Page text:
This is the day I became frightened for the US! There is no plan in our country to save us, THE US, and I refuse to call us, THE USA. We no longer represent freedom, and what we have is chaos among the states for there in no plan to save us. From the beginning it was chaos as my friends refused to wear masks in public. What do you call it when one man wields so much power for self gain? What would you call it when freedoms are being suppressed in a country that once not long ago represented freedom, and now there is less freedom which relies on greed and avarice, and dishonesty, and anger? Am I wrong? My hope lies in people of color throughout this planet, people of the majority. ...
    While I am sure many of us empathize with much of what is here, and a lot of it touches on ethics as Buddhist perhaps, I also think some of the content is a bit too political for our Sangha. Let me again explain why ...


    As to politics, we welcome folks left, right and center (the only border being that people are well intentioned, and nothing advocating violence, anger, prejudice and the like). Within those borders, we can agree to disagree, and be tolerant and civil in addressing those who disagree. Our members range from NRA conservatives to a card carrying anarchist and many in between, but I ask them to leave politics at the door.

    The best way to express this is that, within our Practice, Zazen and Sangha, we drop all thought of "me vs. you" "approve vs. disapprove" "left right and center" "win and lose" "right and wrong" ... all to encounter a certain "Good" and "Wholeness" that sweeps through and beyond "me vs. you" and all the rest. A kind of light shines through all of that. There is a Peace and Goodness that leaps through all the battles and anger.

    Then, at the Zendo door, going home, we are free to pick up again our political views and stands on "right and wrong" ... but, perhaps, this time a bit of that light will keep shining at the still still center of it all.

    Sometimes I feel that the Precepts and Vows do drive me to take some open positions on some issues, so for example, I did offer a talk a couple of weeks ago on the current crisis, and how we should have affordable or national health insurance because this is killing people. I rarely speak so openly on issues of social policy, but sometimes I do. It is a fine line, I know.

    Generally, let us keep our eye on the wholeness of the world which leaps beyond all the chaos, division and battles of this ordinary world, Samsara.


    Gassho, J

    STLah
    ALL OF LIFE IS OUR TEMPLE

  7. #57
    all night long
    tossing and turning
    in pain
    opening the window
    there, the cool full moon


    Gassho
    Kokuu
    -sattoday/lah-
    ------------------------------------
    Feel free to message me if you wish to talk about issues around practicing with physical limitations. This is something I have been sitting with for a fair while and am happy to help with suggestions or just offer a listening ear.

  8. #58
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    Gassho
    Onka
    st

    Sent from my SM-A205YN using Tapatalk
    穏 On (Calm)
    火 Ka (Fires)
    aka Anna Kissed.
    Pronouns She/Her They/Them.
    Life's too serious to be taken seriously.
    No Gods No Masters.

  9. #59
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    WALKING.WORDS.


    The Game Changer
    Check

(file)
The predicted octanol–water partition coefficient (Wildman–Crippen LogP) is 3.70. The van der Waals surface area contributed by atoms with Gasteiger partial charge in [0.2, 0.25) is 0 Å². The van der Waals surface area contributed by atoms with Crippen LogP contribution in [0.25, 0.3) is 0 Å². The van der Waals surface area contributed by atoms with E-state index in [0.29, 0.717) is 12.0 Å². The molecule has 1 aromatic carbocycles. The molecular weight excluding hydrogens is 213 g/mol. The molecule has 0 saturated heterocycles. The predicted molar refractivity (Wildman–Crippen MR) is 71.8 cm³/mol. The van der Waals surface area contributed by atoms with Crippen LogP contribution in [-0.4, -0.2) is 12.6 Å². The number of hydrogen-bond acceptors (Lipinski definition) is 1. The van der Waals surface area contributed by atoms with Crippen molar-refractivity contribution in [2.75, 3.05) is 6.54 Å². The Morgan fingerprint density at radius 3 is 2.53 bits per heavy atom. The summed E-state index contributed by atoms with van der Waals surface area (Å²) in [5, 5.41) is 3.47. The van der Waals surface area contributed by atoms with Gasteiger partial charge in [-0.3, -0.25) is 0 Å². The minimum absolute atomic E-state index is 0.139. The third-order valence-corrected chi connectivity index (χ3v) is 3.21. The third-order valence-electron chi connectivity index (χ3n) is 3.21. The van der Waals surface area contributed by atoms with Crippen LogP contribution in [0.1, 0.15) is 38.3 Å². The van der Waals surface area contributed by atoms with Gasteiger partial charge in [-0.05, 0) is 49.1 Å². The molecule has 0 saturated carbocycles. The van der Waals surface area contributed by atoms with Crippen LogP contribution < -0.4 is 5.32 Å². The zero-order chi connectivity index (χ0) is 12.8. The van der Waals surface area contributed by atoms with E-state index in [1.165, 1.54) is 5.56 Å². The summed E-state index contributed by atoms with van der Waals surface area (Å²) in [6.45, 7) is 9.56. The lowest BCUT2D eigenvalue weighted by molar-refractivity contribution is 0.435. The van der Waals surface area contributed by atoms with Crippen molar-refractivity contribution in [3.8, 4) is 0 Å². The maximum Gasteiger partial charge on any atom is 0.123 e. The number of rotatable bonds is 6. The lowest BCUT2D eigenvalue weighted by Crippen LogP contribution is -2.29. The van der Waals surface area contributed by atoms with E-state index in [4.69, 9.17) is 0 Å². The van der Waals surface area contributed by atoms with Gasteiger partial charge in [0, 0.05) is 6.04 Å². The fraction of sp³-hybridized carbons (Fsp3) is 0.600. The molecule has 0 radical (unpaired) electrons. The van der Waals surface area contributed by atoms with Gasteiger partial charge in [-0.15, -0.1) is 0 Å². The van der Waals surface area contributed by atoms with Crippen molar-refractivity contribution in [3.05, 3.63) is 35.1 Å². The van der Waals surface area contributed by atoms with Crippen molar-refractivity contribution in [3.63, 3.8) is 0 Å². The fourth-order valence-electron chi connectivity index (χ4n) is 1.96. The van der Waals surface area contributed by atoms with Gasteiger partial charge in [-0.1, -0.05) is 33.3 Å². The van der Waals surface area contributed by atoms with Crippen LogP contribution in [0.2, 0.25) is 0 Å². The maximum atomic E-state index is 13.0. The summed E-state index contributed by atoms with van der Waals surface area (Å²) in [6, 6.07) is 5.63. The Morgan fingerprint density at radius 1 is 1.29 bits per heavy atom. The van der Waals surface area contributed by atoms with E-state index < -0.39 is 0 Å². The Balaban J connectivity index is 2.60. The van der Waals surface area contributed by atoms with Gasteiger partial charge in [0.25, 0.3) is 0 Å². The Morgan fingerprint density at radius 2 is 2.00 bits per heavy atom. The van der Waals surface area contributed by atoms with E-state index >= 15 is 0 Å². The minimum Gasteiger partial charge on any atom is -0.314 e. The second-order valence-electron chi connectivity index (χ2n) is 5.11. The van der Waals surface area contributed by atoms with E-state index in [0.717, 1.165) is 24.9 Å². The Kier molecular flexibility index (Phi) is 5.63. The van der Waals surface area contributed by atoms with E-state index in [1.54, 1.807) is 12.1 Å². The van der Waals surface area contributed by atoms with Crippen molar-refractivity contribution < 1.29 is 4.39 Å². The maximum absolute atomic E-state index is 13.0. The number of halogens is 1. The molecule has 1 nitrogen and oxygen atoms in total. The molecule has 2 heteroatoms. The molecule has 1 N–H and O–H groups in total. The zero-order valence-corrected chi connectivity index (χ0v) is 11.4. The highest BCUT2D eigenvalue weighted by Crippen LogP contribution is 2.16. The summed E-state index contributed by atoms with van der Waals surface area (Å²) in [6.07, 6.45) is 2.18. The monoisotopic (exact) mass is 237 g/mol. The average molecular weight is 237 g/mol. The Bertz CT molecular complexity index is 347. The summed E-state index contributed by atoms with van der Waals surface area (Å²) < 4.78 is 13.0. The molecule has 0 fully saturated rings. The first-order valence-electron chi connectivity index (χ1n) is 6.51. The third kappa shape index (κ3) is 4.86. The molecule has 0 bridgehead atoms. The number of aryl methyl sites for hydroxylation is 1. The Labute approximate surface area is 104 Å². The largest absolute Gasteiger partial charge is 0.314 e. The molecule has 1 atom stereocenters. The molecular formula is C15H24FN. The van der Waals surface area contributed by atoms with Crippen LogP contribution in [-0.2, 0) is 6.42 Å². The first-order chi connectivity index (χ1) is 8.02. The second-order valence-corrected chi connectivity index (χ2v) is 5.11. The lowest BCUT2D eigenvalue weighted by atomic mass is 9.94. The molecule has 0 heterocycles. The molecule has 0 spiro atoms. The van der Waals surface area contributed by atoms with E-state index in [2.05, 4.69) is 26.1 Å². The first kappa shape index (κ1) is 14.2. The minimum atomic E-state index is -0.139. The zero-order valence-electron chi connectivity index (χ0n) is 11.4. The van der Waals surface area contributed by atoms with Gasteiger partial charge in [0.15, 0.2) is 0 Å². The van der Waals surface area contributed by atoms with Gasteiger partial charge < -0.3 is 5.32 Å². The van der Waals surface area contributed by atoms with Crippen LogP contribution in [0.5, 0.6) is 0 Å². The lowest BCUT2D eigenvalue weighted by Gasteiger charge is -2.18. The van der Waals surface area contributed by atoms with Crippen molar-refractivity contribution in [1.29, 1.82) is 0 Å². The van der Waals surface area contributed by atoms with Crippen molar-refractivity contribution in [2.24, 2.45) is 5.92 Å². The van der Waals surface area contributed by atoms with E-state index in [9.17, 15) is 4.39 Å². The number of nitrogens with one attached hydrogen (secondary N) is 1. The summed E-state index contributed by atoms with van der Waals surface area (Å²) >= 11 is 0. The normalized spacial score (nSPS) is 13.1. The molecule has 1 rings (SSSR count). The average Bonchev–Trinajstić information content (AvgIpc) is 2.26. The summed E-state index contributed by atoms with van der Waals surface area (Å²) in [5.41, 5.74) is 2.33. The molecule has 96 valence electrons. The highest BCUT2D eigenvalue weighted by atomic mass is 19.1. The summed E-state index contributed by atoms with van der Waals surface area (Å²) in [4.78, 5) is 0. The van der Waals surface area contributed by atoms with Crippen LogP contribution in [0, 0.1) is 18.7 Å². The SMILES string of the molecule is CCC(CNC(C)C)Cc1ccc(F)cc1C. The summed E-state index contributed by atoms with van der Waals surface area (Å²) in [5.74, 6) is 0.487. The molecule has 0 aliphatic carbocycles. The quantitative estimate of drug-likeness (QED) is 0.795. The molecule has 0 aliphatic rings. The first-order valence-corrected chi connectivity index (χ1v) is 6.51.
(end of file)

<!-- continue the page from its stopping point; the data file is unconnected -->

Contents of bucket
    Books and cushion
    Present
    A goalless goal
    Is a goal
    Unable to be
    Ready?
    For what
    Lies ahead
    Lies ahead
    Lies ahead
    Is already gone
    Moving. Walking
    150 metres
    Up. Back
    Strengthened
    Spirit
    Enhanced
    Practice
    Is Practice of the present
    Needed?
    Daily.

    Gassho
    Onka
    st

    Sent from my SM-A205YN using Tapatalk
    穏 On (Calm)
    火 Ka (Fires)
    aka Anna Kissed.
    Pronouns She/Her They/Them.
    Life's too serious to be taken seriously.
    No Gods No Masters.

  10. #60
    Unfortunately, I too regard my words as too political and not after any Buddhist ideal, ideals, per Dharma-- so sorry Jundo, for I do not regard you as a Patriarch, or male status quo. You have been a trusted friend. I regret treating any country as pariah; one must first regard it's people. Since last week, I have been detoxing from Percocet (Oxy with Tylenol) originally prescribed for my arthritic condition, and I take zero now, and have had none since my last pill Sunday afternoon. I have the brave support my 12th step friends, and I have been hospitalized until today. As a poet I am happy my post generated interest, however my comment was not art. I believe first and foremost in art, and cannot regard current trends in poetry as what I learned in school, for I was made to hold high the good, the true, and the beautiful. There may be some obtuse meaning in form and content toward some obscure belief, but it is not art. For years I have been ill with this narcotic, checked myself willingly into Behavioral Health, where I received minimal professional help because of current trends in medicine, and I sat among patients who were not wearing masks, within 6 inches of each other; I came home with medical approval, will recover more fully with my wife who tells me it will take weeks to feel better and I hope never to take, or look at a Percocet pill again. I was on far too much, far to long to uphold my Undertaking of the Precepts. I made the decision after becoming depressed, entering to be observed by medical people. I regret if I hurt anyone in this Sangha which I hold dear, and love, and or follow with my strongest quality, my loyalty. Forgive me friends, for I care for Jundo, and all of you; we are all in this together. Of Lord Buddha, which is no Lord, smile of knowledge, asking not, giving much, let me me rest tonight though I might not sleep. Dear Sangha, I stand in silence, afraid of what my future holds.